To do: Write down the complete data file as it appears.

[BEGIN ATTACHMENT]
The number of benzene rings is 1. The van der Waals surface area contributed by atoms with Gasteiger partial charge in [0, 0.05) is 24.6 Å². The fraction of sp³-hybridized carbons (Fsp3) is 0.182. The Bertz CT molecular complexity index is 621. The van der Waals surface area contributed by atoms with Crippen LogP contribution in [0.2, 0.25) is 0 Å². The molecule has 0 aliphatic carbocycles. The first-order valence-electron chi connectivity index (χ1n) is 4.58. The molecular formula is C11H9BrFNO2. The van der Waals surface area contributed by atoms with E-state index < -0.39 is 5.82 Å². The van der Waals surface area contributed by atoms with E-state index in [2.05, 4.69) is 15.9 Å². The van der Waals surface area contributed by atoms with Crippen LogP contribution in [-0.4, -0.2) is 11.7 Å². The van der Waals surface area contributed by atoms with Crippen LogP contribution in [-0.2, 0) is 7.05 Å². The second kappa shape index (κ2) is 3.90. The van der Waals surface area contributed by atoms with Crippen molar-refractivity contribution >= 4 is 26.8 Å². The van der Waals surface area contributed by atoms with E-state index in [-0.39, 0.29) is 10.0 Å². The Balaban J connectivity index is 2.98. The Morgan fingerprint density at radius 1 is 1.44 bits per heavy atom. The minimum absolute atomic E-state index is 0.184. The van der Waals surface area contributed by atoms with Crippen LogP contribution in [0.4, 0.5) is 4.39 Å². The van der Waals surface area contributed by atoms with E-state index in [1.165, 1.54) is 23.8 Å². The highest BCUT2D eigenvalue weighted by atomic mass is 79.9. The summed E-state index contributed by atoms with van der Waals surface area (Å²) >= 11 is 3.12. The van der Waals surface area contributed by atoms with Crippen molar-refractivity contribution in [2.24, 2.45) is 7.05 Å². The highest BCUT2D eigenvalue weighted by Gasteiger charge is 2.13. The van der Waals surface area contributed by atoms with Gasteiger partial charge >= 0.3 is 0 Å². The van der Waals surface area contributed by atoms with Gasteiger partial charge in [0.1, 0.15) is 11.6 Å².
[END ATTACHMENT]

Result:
The number of benzene rings is 1. The van der Waals surface area contributed by atoms with Gasteiger partial charge in [0, 0.05) is 24.6 Å². The fraction of sp³-hybridized carbons (Fsp3) is 0.182. The Bertz CT molecular complexity index is 621. The van der Waals surface area contributed by atoms with Crippen LogP contribution in [0.2, 0.25) is 0 Å². The molecule has 0 aliphatic carbocycles. The first-order valence-electron chi connectivity index (χ1n) is 4.58. The molecular formula is C11H9BrFNO2. The van der Waals surface area contributed by atoms with E-state index < -0.39 is 5.82 Å². The van der Waals surface area contributed by atoms with E-state index in [2.05, 4.69) is 15.9 Å². The van der Waals surface area contributed by atoms with Crippen LogP contribution in [-0.4, -0.2) is 11.7 Å². The van der Waals surface area contributed by atoms with Crippen LogP contribution in [-0.2, 0) is 7.05 Å². The second kappa shape index (κ2) is 3.90. The van der Waals surface area contributed by atoms with Crippen molar-refractivity contribution >= 4 is 26.8 Å². The van der Waals surface area contributed by atoms with E-state index in [-0.39, 0.29) is 10.0 Å². The Balaban J connectivity index is 2.98. The Morgan fingerprint density at radius 1 is 1.44 bits per heavy atom. The minimum absolute atomic E-state index is 0.184. The van der Waals surface area contributed by atoms with Crippen LogP contribution in [0.4, 0.5) is 4.39 Å². The van der Waals surface area contributed by atoms with E-state index in [1.165, 1.54) is 23.8 Å². The highest BCUT2D eigenvalue weighted by atomic mass is 79.9. The summed E-state index contributed by atoms with van der Waals surface area (Å²) >= 11 is 3.12. The van der Waals surface area contributed by atoms with Crippen molar-refractivity contribution in [2.24, 2.45) is 7.05 Å². The highest BCUT2D eigenvalue weighted by Gasteiger charge is 2.13. The van der Waals surface area contributed by atoms with Gasteiger partial charge >= 0.3 is 0 Å². The van der Waals surface area contributed by atoms with Gasteiger partial charge in [0.1, 0.15) is 11.6 Å².